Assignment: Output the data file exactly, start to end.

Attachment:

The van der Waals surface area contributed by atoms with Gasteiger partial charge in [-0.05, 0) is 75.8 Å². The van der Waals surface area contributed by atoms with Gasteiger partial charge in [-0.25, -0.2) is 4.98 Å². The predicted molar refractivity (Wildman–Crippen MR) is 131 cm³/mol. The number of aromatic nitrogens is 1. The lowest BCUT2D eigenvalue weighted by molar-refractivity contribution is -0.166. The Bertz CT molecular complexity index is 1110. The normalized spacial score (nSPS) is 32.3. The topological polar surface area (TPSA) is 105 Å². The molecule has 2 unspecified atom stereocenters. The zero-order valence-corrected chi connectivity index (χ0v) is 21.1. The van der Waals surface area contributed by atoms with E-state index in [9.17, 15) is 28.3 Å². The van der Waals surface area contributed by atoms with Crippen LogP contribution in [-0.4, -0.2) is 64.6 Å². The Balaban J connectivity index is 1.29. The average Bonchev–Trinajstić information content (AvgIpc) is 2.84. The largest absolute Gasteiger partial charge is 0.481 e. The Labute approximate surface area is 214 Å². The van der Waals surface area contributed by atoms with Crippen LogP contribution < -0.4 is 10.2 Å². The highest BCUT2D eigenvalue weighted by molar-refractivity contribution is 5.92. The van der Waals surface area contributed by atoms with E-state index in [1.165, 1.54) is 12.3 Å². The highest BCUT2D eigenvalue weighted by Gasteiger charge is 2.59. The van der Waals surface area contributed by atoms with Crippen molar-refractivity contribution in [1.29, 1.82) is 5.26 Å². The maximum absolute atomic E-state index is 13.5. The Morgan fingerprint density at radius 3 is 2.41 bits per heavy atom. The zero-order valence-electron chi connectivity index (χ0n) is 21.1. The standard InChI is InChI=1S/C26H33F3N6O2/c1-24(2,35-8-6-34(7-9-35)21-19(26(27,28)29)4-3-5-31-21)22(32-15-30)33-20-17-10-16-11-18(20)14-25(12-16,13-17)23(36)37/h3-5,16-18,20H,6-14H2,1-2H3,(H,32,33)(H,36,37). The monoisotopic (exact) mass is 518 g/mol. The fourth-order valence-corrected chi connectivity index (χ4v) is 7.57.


The van der Waals surface area contributed by atoms with Gasteiger partial charge in [-0.05, 0) is 75.8 Å². The van der Waals surface area contributed by atoms with Gasteiger partial charge in [-0.25, -0.2) is 4.98 Å². The predicted molar refractivity (Wildman–Crippen MR) is 131 cm³/mol. The number of aromatic nitrogens is 1. The lowest BCUT2D eigenvalue weighted by molar-refractivity contribution is -0.166. The Bertz CT molecular complexity index is 1110. The normalized spacial score (nSPS) is 32.3. The topological polar surface area (TPSA) is 105 Å². The molecule has 2 unspecified atom stereocenters. The zero-order valence-corrected chi connectivity index (χ0v) is 21.1. The van der Waals surface area contributed by atoms with E-state index in [9.17, 15) is 28.3 Å². The van der Waals surface area contributed by atoms with Crippen LogP contribution in [-0.4, -0.2) is 64.6 Å². The Balaban J connectivity index is 1.29. The average Bonchev–Trinajstić information content (AvgIpc) is 2.84. The largest absolute Gasteiger partial charge is 0.481 e. The Labute approximate surface area is 214 Å². The van der Waals surface area contributed by atoms with Crippen LogP contribution < -0.4 is 10.2 Å². The highest BCUT2D eigenvalue weighted by molar-refractivity contribution is 5.92. The van der Waals surface area contributed by atoms with E-state index in [1.165, 1.54) is 12.3 Å². The highest BCUT2D eigenvalue weighted by Gasteiger charge is 2.59. The van der Waals surface area contributed by atoms with Crippen molar-refractivity contribution in [1.29, 1.82) is 5.26 Å². The maximum absolute atomic E-state index is 13.5. The Morgan fingerprint density at radius 3 is 2.41 bits per heavy atom. The zero-order valence-electron chi connectivity index (χ0n) is 21.1. The standard InChI is InChI=1S/C26H33F3N6O2/c1-24(2,35-8-6-34(7-9-35)21-19(26(27,28)29)4-3-5-31-21)22(32-15-30)33-20-17-10-16-11-18(20)14-25(12-16,13-17)23(36)37/h3-5,16-18,20H,6-14H2,1-2H3,(H,32,33)(H,36,37). The monoisotopic (exact) mass is 518 g/mol. The fourth-order valence-corrected chi connectivity index (χ4v) is 7.57.